Article originally written for and published in the Oakwood Village Magazine 2022 – full magazine online here: https://tinyurl.com/OakwoodVillageMag
Words by NIA Centre for the Arts
Who We Are
Nia Centre for the Arts is a charitable organization that is committed to supporting creative youth and professional artists by connecting them to mentorship and opportunities. “Nia” is a Swahili word that means purpose. When we began our journey back in 2009, we knew that our work would focus on serving those who have found their purpose in the arts.
Black creatives are often excluded from traditional art spaces because their stories do not fit into traditional Canadian narratives. We create spaces where youth can engage in Black culture in a way that is uplifting, without the burden of stereotypes. Since we began our work, we have seen time and time again that the support of mentors and a community of peers is an essential step in youth developing healthy identities.
Our programming model connects young people to artistic mentors, provides them with opportunities to meet like-minded peers, and opens the doors for them to develop their craft professionally. In the last decade, we’ve created a community of young people who have grown up with the Centre, honing their craft with us at each stage of their journey. Now, we’re taking on our most ambitious project yet.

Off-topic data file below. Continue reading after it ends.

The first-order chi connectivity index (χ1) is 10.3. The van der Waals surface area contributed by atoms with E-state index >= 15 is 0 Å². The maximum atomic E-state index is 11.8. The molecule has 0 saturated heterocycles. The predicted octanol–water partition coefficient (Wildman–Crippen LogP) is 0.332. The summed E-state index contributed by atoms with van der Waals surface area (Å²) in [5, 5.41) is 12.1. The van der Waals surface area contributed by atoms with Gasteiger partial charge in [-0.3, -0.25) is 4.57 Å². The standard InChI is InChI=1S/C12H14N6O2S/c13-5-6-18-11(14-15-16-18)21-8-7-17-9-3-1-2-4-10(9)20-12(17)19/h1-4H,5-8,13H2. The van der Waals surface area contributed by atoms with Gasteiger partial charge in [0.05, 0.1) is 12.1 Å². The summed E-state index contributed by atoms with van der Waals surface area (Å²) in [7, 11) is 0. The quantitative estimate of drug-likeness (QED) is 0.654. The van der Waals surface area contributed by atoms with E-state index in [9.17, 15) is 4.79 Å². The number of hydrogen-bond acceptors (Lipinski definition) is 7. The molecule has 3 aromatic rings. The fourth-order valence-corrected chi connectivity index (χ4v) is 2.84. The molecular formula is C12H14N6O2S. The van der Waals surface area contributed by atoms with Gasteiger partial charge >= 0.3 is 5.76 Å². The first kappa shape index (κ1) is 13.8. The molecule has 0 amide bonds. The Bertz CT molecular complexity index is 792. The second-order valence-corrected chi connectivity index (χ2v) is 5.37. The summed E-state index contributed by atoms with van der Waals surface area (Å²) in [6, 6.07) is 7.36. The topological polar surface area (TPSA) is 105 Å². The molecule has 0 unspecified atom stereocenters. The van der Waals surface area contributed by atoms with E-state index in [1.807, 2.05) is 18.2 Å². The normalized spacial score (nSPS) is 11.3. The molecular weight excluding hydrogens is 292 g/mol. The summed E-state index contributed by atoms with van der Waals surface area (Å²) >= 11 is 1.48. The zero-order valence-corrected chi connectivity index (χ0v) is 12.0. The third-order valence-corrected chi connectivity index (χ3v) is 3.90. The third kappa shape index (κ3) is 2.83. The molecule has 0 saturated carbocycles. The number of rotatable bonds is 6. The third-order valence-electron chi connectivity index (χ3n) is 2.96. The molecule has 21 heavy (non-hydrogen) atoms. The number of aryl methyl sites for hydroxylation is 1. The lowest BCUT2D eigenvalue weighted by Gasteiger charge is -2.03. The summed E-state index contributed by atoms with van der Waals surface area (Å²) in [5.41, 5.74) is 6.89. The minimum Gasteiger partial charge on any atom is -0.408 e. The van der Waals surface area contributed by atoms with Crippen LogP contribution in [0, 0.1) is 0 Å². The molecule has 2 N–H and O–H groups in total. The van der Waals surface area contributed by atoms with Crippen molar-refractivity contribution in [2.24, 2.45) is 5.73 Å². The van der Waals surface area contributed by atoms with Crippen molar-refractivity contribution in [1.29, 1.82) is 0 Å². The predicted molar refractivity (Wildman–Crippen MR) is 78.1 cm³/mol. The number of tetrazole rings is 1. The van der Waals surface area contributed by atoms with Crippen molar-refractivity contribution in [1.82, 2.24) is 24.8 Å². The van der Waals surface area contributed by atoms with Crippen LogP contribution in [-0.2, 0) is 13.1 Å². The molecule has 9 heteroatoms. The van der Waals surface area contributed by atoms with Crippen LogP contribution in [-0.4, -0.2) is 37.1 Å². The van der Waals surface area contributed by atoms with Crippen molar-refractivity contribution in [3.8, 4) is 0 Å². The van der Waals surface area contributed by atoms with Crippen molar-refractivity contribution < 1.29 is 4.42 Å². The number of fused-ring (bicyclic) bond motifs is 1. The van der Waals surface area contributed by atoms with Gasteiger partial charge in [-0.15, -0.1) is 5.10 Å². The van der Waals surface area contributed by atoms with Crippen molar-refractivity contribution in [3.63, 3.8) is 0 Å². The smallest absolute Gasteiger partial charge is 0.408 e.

Photo Caption: NIA Centre Mural (Photo Credit: Selina McCallum @shotbyselina)
Our founders recognized that there was a critical need to address the lack of spaces to nurture and promote Black artistic traditions. From the beginning, our vision was to create a physical space that could bring our community together and serve as a platform for artists to connect with new audiences. In 2015, we made a leap toward this milestone, when we secured space at 524 Oakwood Ave. We are now renovating this building into Canada’s first professional multidisciplinary Black arts centre. Measuring in at 14,000 sq ft, The Centre will soon be a space for artists and the community to connect to each other through art.
As a Black organization, it means a lot to us to be able to open our doors in a historically Caribbean neighborhood. The 524 Oakwood building has lived many lives. In the 1930s, the address belonged to the independent, family- owned Grant Theatre. Later, in the 1960s, the building became Isabella’s Ballroom, a reggae and calypso nightclub that community members often come into The Centre to reminisce about. In its most recent history, the building served as a Toronto Public Health site until 2013.
Toronto is changing rapidly, and we continue to see that Black communities are left underserved as the city reinvents itself. We believe that we need to support and protect the artists who are going to make sure that Black Canadians end up in our history books, in art galleries, and in our museums. We look forward to making a positive contribution to the neighborhood by bringing the artists who tell our stories right into the heart of Oakwood Village.